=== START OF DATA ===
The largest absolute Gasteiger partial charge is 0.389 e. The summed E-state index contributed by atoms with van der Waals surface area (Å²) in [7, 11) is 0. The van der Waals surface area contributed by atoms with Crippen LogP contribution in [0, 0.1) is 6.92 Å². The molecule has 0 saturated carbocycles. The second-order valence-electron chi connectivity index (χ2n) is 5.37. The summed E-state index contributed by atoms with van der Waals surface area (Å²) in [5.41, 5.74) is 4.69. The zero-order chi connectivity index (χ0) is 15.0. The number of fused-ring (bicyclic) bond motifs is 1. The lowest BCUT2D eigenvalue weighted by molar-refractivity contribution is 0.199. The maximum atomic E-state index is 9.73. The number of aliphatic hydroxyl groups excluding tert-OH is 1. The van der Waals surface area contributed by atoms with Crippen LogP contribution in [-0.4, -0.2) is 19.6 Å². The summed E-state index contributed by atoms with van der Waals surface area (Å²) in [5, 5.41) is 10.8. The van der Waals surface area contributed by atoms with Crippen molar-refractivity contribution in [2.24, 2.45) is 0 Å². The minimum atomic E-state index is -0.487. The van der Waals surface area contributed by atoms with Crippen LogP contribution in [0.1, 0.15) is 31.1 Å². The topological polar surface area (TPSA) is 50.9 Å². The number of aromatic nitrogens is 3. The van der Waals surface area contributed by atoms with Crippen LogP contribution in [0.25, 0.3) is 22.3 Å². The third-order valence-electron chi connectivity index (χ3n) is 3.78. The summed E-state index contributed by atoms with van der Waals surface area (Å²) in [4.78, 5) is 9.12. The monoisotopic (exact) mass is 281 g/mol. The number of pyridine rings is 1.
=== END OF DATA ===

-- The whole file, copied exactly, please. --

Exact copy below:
The largest absolute Gasteiger partial charge is 0.389 e. The summed E-state index contributed by atoms with van der Waals surface area (Å²) in [7, 11) is 0. The van der Waals surface area contributed by atoms with Crippen LogP contribution in [0, 0.1) is 6.92 Å². The molecule has 0 saturated carbocycles. The second-order valence-electron chi connectivity index (χ2n) is 5.37. The summed E-state index contributed by atoms with van der Waals surface area (Å²) in [5.41, 5.74) is 4.69. The zero-order chi connectivity index (χ0) is 15.0. The number of fused-ring (bicyclic) bond motifs is 1. The lowest BCUT2D eigenvalue weighted by molar-refractivity contribution is 0.199. The maximum atomic E-state index is 9.73. The number of aliphatic hydroxyl groups excluding tert-OH is 1. The van der Waals surface area contributed by atoms with Crippen LogP contribution in [-0.4, -0.2) is 19.6 Å². The summed E-state index contributed by atoms with van der Waals surface area (Å²) in [5, 5.41) is 10.8. The van der Waals surface area contributed by atoms with Crippen molar-refractivity contribution in [2.24, 2.45) is 0 Å². The minimum atomic E-state index is -0.487. The van der Waals surface area contributed by atoms with Crippen LogP contribution in [0.1, 0.15) is 31.1 Å². The topological polar surface area (TPSA) is 50.9 Å². The number of aromatic nitrogens is 3. The van der Waals surface area contributed by atoms with Crippen LogP contribution in [0.25, 0.3) is 22.3 Å². The third-order valence-electron chi connectivity index (χ3n) is 3.78. The summed E-state index contributed by atoms with van der Waals surface area (Å²) in [4.78, 5) is 9.12. The monoisotopic (exact) mass is 281 g/mol. The number of pyridine rings is 1.